Challenging the Ideal Female Form

What happens when you take the power away from the viewer?
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Kim Kardashian arrives at the Glamour Women of the Year awards in Berkeley Square Gardens on June 7, 2011, in London. (Photo: lee james cox/Shutterstock)

Kim Kardashian arrives at the Glamour Women of the Year awards in Berkeley Square Gardens on June 7, 2011, in London. (Photo: lee james cox/Shutterstock)

In 1975, Laura Mulvey conceptualized the gaze as the power derived by the viewer when they cast their glance upon a hierarchized, usually female, body. This idea perfectly captures the way a subject on film is both frozen in a time and space, and consumed. I want to turn that around, in a more kyriarchal and postmodern fashion, and allot power to the subject.

Refinery 29 has a series of photographs by Blaise Cepis. Through them, women discuss and display their body hair. In a beautifully hued array, these women speak of personal choice, empowerment, and acceptance in ways that act as a counter-narrative to the Brazilian-plucked-chicken-prepubescent-non-mammal-landscaping construct that is currently in vogue.

(Photo: Blaise Cepis/Refinery 29)

(Photo: Blaise Cepis/Refinery 29)

And yet. Yet. Among this abundance of hairy joy—there is no direct gaze. Among the 21 slides there are faces in profile, lower portions of faces, averted glances with pupils looking away. There is only one woman directly glancing at the viewer, and even as her defiant brows dominate her face she is neither fully seen nor subsequently fully known.

Also, nowhere in the 21 slides does the women’s whole body occupy the visual frame. The pictures show a bushy underarm with barely a chest wall or breast, a lushly forested pudenda without whole legs or torso, or a lightly furred arm without a hand attached.

Counter this power and gaze conundrum with Kim Kardashian’s photoessay for Paper’s Winter issue where she appears, full frontal, body hair free, and fully faced. With the hashtag #breaktheinternet, the intent of the shoot is clear. Neither during the photoshoot’s extended video interview or the accompanying print piece does Kardashian invoke feminism’s ideals of choice, power, or acceptance. Yet in her direct gaze and whole body there is a definitive power of being fully present in the visual medium.

Censored to be safe for work, but you can see the original below.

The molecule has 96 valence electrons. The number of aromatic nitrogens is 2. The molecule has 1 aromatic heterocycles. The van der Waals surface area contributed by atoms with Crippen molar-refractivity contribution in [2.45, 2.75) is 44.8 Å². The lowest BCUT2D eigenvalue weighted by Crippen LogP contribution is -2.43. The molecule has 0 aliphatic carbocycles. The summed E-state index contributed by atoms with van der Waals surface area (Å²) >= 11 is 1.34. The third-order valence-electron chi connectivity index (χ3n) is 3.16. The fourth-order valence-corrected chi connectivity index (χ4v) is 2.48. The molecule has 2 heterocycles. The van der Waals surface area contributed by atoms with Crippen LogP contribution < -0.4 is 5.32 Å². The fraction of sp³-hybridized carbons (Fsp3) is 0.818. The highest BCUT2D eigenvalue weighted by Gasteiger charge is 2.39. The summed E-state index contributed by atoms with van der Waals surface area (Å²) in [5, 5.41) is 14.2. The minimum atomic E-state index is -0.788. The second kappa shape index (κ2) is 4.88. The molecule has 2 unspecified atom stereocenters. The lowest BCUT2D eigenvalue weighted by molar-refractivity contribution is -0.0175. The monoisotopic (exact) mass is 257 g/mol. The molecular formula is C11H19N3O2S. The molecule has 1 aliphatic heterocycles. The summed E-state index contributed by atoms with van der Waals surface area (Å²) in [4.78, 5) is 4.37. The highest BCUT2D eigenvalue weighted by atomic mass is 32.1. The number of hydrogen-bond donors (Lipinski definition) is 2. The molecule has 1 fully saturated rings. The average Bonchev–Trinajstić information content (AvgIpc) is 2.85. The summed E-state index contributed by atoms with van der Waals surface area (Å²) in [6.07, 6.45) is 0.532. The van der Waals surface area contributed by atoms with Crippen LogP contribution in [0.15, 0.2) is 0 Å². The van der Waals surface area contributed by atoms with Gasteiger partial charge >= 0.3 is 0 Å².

Kim Kardashian. (Photo: Paper magazine)

Kim Kardashian. (Photo: Paper magazine)

In his classic Disidentifications, José Esteban Munoz interrogates the intersections between queer theory and life as performance to illustrate the ways hegemony is constructed. All the women in the photoessay above are performing: to disrupt a gaze by capturing the consumer; to deliver through visual imagery a counter-narrative to normed assumptions; to shine a spotlight upon their bodies so that other stories can be told about them that subsequently reflect the world. These are all photos of “naked women,” but they are not equal in power.

Make no mistake, Kardashian’s photoshoot does not aspire to be anything but performance—a denuded spectacle that we can believe—illustrating her power to create reverberating social narratives. But the theme of empowered, hirsute women who embrace the social, sexual, and personal repercussions of their decision is undercut by the disembodied visual presentation. The power of these women has no whole body in which to reside. They are intended to be read as both brave and everyday, but they are visually reduced to decontextualized hair clumps; the performances of pride do not ring true because the viewer does not witness the incorporation of their body pride into a fully human landscape. Frankly, if women are going to “grow hair there”—we need to fully embody it.

This post originally appeared on Sociological Images, a Pacific Standard partner site, as “Power and the Gaze: What Does Resistance Look Like?"

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